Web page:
The Dressage Foundation's Century Club
October 15th, 2020
A 72-year-old Waterford woman and her 29-year-old horse have been inducted into a national club that honors senior horseback riders.
Gloria Crawford and her horse, a Morgan breed named Equinox Ebony Knight, will join 430 other riders across the nation as members of the The Dressage Foundation's Century Club. To become a member, the ages of the rider and their horse must total 100-years or more and they must compete in a dressage test. Dressage is a specific type of horseback riding competition in which the rider performs a set of predetermined maneuvers.
Crawford, a retired legal secretary, has been in love with horses ever since she was a child, she said. But it wasn’t until the age of 52 that she was able to carry out the lifelong dream of owning one.
Gloria Crawford, 72 of Waterford, rides her nearly 30-year-old horse at Meadowland Farms in Davison. The pair were recently honored nationally for their competition abilities at their combined ages by the Dressage Foundation.
“I was the little girl who played with horse figurines instead of dolls, and whenever we would pass a horse in a field driving, I would have to stop and watch,” Crawford said. “At 52-years-old, I found myself wondering if I was too old for this. And then I thought, if I don't grab this chance while I can, I’ll regret it the rest of my life.”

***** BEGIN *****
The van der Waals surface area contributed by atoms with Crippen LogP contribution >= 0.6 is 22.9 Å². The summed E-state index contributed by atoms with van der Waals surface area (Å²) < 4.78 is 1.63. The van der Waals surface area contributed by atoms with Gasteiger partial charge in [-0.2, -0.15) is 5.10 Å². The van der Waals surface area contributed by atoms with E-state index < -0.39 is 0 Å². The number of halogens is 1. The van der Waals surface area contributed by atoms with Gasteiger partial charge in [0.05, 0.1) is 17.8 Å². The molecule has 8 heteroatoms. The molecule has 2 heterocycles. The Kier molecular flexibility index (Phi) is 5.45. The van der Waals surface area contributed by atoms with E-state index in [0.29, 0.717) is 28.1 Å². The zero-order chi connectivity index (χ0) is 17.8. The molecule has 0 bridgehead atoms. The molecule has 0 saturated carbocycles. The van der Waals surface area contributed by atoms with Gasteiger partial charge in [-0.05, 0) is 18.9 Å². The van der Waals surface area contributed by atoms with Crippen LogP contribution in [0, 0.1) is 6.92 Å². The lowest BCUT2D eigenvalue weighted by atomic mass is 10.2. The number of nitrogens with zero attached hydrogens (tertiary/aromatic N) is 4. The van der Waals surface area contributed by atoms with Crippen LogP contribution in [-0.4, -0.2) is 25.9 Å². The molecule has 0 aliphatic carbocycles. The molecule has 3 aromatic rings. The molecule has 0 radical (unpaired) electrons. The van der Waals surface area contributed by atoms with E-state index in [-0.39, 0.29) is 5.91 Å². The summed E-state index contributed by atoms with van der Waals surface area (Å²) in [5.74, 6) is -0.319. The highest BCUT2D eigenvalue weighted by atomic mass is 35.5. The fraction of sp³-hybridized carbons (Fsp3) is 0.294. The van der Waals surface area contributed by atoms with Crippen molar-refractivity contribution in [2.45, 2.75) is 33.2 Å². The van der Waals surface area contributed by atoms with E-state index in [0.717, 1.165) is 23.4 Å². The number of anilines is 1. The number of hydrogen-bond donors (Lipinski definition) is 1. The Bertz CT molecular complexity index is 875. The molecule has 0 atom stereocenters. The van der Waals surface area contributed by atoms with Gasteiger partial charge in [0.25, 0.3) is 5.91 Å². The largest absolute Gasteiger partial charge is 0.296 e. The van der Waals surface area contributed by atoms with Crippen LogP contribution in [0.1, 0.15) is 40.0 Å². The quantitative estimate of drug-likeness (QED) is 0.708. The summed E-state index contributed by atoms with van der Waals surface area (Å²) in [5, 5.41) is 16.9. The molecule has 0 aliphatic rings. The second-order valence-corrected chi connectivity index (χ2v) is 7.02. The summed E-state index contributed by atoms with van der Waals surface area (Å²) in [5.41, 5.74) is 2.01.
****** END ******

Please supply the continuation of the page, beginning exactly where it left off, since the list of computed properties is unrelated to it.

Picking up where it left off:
Kim Robbins, equestrian enrichment trainer at Meadowland Farm in Davison, pins a Dressage Foundation Century Club ribbon onto Equinox Ebony Knight.
Through a sale she found with her sister-in-law, Crawford met and purchased Ebony when he was 10-years-old. He had come from California as a competitive show horse. The two had an instant connection, Crawford said. He was the last horse she saw in the barn that day. They’ve been riding together ever since, competing up until a few years ago.
“It’s a pretty big deal to be inducted into the Century Club,” Kim Robbins, equestrian enrichment trainer at Meadowland Farm in Davison, where Ebony is stabled, said. “The horse has to be pretty old and it says a lot about the people taking care of those horses to get them to that age to show and compete still.”
Crawford rides about two to three times a week, having had both knees replaced in order to keep up the sport into her 70s. She continues to take lessons with Ebony, who she said is still enjoying learning new tricks and maneuvers in his golden years.
Gloria Crawford poses on her horse, Equinox Ebony Knight with Kim Robbins, equestrian enrichment trainer at Meadowland Farm in Davison.
“It’s really exciting (to be inducted), I never thought I would have a horse, let alone be of an age to ride one in the Century Club and to ride a horse I’ve known all these years,” Crawford said.